Skip to main content

The Price Of Admission

Self-driving cars, NFTs, AI, SPACs - what a time to be alive. With so much excitement and promise, investors are jumping in to invest in seemingly world-changing projects. It's a fun time to trade. Endless options, big gains, compelling stories. Even I've been tempted to join the fun. 

The lack of fun is the cost of admission when you choose to index. Speculation is taken off the table. You'll never get rich quick. Volatility will be limited. Never will you double your money overnight. Swings of about 10% is as exciting as it gets and these days are few and far between.

You'll never have amazing stories about how you were able to successfully buy the dip of a EV stock that has since tripled. You'll never be able to brag about buying Amazon at 10 bucks. You'll never play visionary by yoloing into Bitcoin because you knew it was the future. 

Active and concentrated portfolios lead to great stories (good and bad). Passive and diversified ones lead to snores. No one wants to hear about your market-capped weighted ETFs. Except maybe me. 

This cost is also a feature. The lack of speculation, the lack of big movements, the lack of activity allows you to sleep at night. With the right portfolio, everything will take care of itself.

While it sure looks fun, old me will probably thank me for thrill seeking outside of my retirement account. 


Popular posts from this blog

The Art of Giving Feedback

Constructive feedback is an awkward affair. You don't want hurt feelings, but recognize the importance of honesty. You've tried the classic "hoping things will get better on its own" and unfortunately it hasn't played out. When giving feedback, here are a few things that I try to keep it mind. Start with empathy. Step into their shoes and understand their story. If you don't know, ask. Be genuinely curious. Feedback is a dynamic affair. Shared communication with a shared goal towards progress. Take the emotion out of it. Focus on the situation, not the person. Focusing on the person adds unnecessary weight to an already emotionally-bloated event.  Be specific. Give clear examples. Vague feedback equals dismissed feedback.  Doing above won't de-awkward things fully, but it will dampen it and increase the chance of better outcomes.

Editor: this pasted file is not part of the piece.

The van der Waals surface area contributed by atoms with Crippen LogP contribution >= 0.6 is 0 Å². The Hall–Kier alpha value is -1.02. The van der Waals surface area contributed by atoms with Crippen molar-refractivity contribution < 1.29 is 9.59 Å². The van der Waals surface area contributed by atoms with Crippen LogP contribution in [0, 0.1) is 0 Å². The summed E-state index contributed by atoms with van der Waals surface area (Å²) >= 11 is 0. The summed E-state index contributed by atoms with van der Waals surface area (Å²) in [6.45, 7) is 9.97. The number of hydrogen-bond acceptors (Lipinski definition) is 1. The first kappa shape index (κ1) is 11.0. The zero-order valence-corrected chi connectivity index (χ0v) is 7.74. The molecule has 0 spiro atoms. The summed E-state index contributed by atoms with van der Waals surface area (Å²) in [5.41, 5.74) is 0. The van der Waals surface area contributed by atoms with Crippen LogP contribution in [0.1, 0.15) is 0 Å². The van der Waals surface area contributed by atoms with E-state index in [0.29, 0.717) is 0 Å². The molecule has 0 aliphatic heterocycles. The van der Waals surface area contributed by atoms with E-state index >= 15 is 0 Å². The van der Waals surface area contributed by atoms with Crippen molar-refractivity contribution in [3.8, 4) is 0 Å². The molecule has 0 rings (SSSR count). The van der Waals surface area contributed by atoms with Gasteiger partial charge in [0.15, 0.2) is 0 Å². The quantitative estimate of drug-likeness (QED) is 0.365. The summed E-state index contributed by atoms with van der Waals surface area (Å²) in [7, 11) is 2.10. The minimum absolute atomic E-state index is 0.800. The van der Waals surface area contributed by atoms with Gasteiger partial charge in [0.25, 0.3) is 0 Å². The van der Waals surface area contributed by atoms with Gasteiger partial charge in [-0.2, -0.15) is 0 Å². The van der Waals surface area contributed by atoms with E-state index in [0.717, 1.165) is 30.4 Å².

ELI5: The Stock Market

Today we get back to basics and answer some of the most common questions about the stock market.

Step One is Knowing

In school, we listen to our teachers. At home, our parents. Throughout our childhood, following instructions is praised and rewarded. When we're young, there's value in this. We don't understand how the world works quite yet, so guidance can be lifesaving.  The bias to just accept obviously has drawbacks. Insert old jumping off a bridge adage .  This conditioning is especially strong for kids from lower income households. Their parents are more likely in working class jobs involving strict order-taking. Parents of middle-class households tend to be knowledge workers where influence is essential.  Studies have shown kids from middle-income households are more willing to negotiable with their teachers. They learn from their parents that things are not set in stone. This leads to better grades and learning outcomes when compared to their lower income counterparts who don't negotiable.  In business, if we simply accept things as they are, we would never innovate. In work, w